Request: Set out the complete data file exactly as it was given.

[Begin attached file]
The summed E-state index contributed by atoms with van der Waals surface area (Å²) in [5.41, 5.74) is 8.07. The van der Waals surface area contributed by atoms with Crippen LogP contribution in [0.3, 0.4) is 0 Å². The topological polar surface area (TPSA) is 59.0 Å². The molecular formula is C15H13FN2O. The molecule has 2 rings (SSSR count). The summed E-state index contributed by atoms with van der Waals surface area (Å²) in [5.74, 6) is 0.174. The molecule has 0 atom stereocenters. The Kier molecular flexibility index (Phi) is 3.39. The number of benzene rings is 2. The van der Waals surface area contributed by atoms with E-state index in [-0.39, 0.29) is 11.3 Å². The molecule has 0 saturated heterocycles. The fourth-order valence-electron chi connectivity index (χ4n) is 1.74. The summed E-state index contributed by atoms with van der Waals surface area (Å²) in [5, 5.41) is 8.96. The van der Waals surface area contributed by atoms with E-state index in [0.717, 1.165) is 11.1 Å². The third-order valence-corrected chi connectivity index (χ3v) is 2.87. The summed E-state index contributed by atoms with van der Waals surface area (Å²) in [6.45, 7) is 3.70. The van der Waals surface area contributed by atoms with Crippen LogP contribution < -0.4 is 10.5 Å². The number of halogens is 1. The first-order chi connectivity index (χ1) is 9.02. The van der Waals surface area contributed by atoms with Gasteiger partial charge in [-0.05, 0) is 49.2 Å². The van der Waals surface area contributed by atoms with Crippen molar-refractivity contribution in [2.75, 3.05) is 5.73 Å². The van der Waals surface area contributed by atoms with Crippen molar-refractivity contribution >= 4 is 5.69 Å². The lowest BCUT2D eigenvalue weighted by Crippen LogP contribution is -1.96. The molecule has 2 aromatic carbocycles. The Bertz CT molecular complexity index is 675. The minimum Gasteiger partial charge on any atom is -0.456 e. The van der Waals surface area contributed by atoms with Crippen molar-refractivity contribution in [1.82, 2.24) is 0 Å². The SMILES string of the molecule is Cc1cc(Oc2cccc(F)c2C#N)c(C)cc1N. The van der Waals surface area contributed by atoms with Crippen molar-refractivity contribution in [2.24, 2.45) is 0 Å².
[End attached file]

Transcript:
The summed E-state index contributed by atoms with van der Waals surface area (Å²) in [5.41, 5.74) is 8.07. The van der Waals surface area contributed by atoms with Crippen LogP contribution in [0.3, 0.4) is 0 Å². The topological polar surface area (TPSA) is 59.0 Å². The molecular formula is C15H13FN2O. The molecule has 2 rings (SSSR count). The summed E-state index contributed by atoms with van der Waals surface area (Å²) in [5.74, 6) is 0.174. The molecule has 0 atom stereocenters. The Kier molecular flexibility index (Phi) is 3.39. The number of benzene rings is 2. The van der Waals surface area contributed by atoms with E-state index in [-0.39, 0.29) is 11.3 Å². The molecule has 0 saturated heterocycles. The fourth-order valence-electron chi connectivity index (χ4n) is 1.74. The summed E-state index contributed by atoms with van der Waals surface area (Å²) in [5, 5.41) is 8.96. The van der Waals surface area contributed by atoms with E-state index in [0.717, 1.165) is 11.1 Å². The third-order valence-corrected chi connectivity index (χ3v) is 2.87. The summed E-state index contributed by atoms with van der Waals surface area (Å²) in [6.45, 7) is 3.70. The van der Waals surface area contributed by atoms with Crippen LogP contribution < -0.4 is 10.5 Å². The number of halogens is 1. The first-order chi connectivity index (χ1) is 9.02. The van der Waals surface area contributed by atoms with Gasteiger partial charge in [-0.05, 0) is 49.2 Å². The van der Waals surface area contributed by atoms with Crippen molar-refractivity contribution in [2.75, 3.05) is 5.73 Å². The van der Waals surface area contributed by atoms with Crippen molar-refractivity contribution >= 4 is 5.69 Å². The lowest BCUT2D eigenvalue weighted by Crippen LogP contribution is -1.96. The molecule has 2 aromatic carbocycles. The Bertz CT molecular complexity index is 675. The minimum Gasteiger partial charge on any atom is -0.456 e. The van der Waals surface area contributed by atoms with Crippen molar-refractivity contribution in [1.82, 2.24) is 0 Å². The SMILES string of the molecule is Cc1cc(Oc2cccc(F)c2C#N)c(C)cc1N. The van der Waals surface area contributed by atoms with Crippen molar-refractivity contribution in [2.24, 2.45) is 0 Å².